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The paradoxes of asthma management: time for a new approach?

The paradoxes of asthma management: time for a new approach?

P.M. O’Byrne, C. Jenkins and E.D. Bateman. Eur Respir J 2017; 50: 1701103


  • Despite progress in asthma management, national and international surveys continue to reveal an asthma control in only 50% of the patients, in part due to an over-reliance on SABA.
  • Several studies confirm that when symptoms worsen, most patients simply increase their use of SABA and are less likely to increase use of their controller medication.
  • Hypothesis: This pattern is attributable to several paradoxes in our treatment approach and advice, which are confusing to patients.

5 paradoxes in asthma management:

1. In step 1, a SABA alone is recommended despite the fact that asthma is a disease of chronic airway inflammation with increased inflammation at the times of exacerbations. 
 Patients are taught from the start that treating symptoms alone is acceptable.
2. In step 1, patients are asked to recognise when their condition is becoming troublesome and respond appropriately with SABA use. However, at steps 2 and higher, this approach used at step 1 has to be unlearnt, when physicians attempt to emphasise the key role of a controller that needs to be taken at fixed doses trying to minimize SABA use.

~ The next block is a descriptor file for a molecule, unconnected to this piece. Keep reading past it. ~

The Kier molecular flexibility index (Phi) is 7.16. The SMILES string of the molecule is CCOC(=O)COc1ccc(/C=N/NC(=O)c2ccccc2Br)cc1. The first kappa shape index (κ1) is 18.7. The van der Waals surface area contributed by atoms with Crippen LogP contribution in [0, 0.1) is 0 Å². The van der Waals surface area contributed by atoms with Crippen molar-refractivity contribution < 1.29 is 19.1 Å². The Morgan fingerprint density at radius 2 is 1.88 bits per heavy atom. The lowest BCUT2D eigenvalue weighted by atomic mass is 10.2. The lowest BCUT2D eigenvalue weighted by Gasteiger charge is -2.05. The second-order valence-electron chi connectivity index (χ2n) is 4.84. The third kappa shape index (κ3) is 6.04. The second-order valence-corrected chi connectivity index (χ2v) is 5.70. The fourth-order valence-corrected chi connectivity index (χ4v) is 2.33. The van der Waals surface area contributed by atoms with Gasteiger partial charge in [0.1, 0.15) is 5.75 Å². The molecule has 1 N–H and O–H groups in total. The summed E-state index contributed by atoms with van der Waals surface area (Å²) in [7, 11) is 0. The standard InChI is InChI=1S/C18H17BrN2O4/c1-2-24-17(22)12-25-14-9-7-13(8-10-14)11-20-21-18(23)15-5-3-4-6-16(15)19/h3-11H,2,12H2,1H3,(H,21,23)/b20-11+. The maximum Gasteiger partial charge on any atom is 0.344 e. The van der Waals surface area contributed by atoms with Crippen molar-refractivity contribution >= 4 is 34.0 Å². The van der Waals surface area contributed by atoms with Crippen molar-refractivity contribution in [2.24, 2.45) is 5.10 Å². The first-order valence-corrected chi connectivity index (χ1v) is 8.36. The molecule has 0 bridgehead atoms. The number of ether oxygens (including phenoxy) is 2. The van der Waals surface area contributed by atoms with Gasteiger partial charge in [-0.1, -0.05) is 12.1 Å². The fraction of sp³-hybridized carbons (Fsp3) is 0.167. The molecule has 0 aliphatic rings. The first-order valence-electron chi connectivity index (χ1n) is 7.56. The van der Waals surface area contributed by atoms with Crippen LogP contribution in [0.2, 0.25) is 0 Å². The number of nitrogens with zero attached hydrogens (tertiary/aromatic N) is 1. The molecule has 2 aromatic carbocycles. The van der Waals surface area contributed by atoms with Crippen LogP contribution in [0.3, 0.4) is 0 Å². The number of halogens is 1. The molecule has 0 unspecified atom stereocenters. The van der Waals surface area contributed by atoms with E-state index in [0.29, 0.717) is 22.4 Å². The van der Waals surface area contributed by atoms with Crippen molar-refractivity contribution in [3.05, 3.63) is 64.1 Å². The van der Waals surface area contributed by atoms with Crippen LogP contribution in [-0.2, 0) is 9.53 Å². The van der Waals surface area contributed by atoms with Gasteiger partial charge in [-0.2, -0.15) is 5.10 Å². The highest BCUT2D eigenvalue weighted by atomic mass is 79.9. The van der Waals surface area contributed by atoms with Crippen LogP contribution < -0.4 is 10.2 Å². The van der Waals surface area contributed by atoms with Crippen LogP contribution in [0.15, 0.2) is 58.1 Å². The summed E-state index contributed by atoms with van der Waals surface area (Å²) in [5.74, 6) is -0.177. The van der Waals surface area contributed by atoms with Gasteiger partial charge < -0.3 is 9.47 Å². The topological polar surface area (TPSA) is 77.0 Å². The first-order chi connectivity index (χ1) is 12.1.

Patients learn in step 1 that symptom relief is best achieved with the SABA, which makes it difficult to reduce it in later asthma stages.
3. In step 2 and higher, the medication that treats the underlying disease (ICS) is not the one that the patient perceives is benefitting them (SABA).
4. There is a different safety message in the advice given for the use of SABA and LABA (SABA alone being safe and LABA alone being unsafe).
5. There is a dislocation between patients’ understanding of “asthma control” and the frequency, impact and severity of their symptoms.

Practical solutions to these paradoxes and the continuum of care approach:

  • Potential future solution: Replace SABA alone as needed by ICS/formoterol as-needed in patients with intermittent or infrequent symptoms. Increase this to regular maintenance plus as-needed use in patients whose symptoms are persistent. This would accommodate typical patient behaviours and would be acceptable with the self-titration strategies of patients.
  • Asthma is a heterogeneous disease, so this approach may be considered as oversimplification (ex: how are non-eosinophilic asthma treated in this continuum of care?).

The approach is deliberately simple for all the doctors (in primary care in particular) without access to the tools to phenotype/endotype asthma while still providing adequate and acceptable treatment for asthma patients.


If clinical studies support this as an effective and safe strategy, it could ultimately eliminate the use of SABA-only products in asthma.

P.M. O’Byrne, C. Jenkins and E.D. Bateman. Eur Respir J 2017; 50: 1701103

NS ID XL-0519-RD10/2018-LB